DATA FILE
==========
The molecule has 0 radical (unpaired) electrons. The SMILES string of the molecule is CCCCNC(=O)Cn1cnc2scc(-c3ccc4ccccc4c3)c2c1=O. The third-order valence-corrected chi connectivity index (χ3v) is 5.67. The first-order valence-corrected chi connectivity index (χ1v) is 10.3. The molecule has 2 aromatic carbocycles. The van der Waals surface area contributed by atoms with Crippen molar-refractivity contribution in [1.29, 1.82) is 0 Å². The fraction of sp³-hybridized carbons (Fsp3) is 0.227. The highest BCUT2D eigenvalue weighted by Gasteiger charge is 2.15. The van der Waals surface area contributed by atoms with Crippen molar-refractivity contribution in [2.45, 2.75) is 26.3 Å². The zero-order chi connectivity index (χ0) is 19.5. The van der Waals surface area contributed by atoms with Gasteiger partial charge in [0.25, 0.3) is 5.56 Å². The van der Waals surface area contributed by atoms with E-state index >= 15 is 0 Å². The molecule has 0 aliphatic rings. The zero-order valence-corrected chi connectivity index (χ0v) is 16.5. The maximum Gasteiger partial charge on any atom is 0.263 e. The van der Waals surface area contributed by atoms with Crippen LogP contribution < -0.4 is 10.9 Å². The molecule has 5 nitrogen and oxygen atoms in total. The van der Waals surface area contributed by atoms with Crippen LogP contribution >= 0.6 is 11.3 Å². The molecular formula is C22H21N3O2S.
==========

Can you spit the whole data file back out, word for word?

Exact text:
The molecule has 0 radical (unpaired) electrons. The SMILES string of the molecule is CCCCNC(=O)Cn1cnc2scc(-c3ccc4ccccc4c3)c2c1=O. The third-order valence-corrected chi connectivity index (χ3v) is 5.67. The first-order valence-corrected chi connectivity index (χ1v) is 10.3. The molecule has 2 aromatic carbocycles. The van der Waals surface area contributed by atoms with Crippen molar-refractivity contribution in [1.29, 1.82) is 0 Å². The fraction of sp³-hybridized carbons (Fsp3) is 0.227. The highest BCUT2D eigenvalue weighted by Gasteiger charge is 2.15. The van der Waals surface area contributed by atoms with Crippen molar-refractivity contribution in [2.45, 2.75) is 26.3 Å². The zero-order chi connectivity index (χ0) is 19.5. The van der Waals surface area contributed by atoms with Gasteiger partial charge in [0.25, 0.3) is 5.56 Å². The van der Waals surface area contributed by atoms with E-state index >= 15 is 0 Å². The molecule has 0 aliphatic rings. The zero-order valence-corrected chi connectivity index (χ0v) is 16.5. The maximum Gasteiger partial charge on any atom is 0.263 e. The van der Waals surface area contributed by atoms with Crippen LogP contribution < -0.4 is 10.9 Å². The molecule has 5 nitrogen and oxygen atoms in total. The van der Waals surface area contributed by atoms with Crippen LogP contribution >= 0.6 is 11.3 Å². The molecular formula is C22H21N3O2S.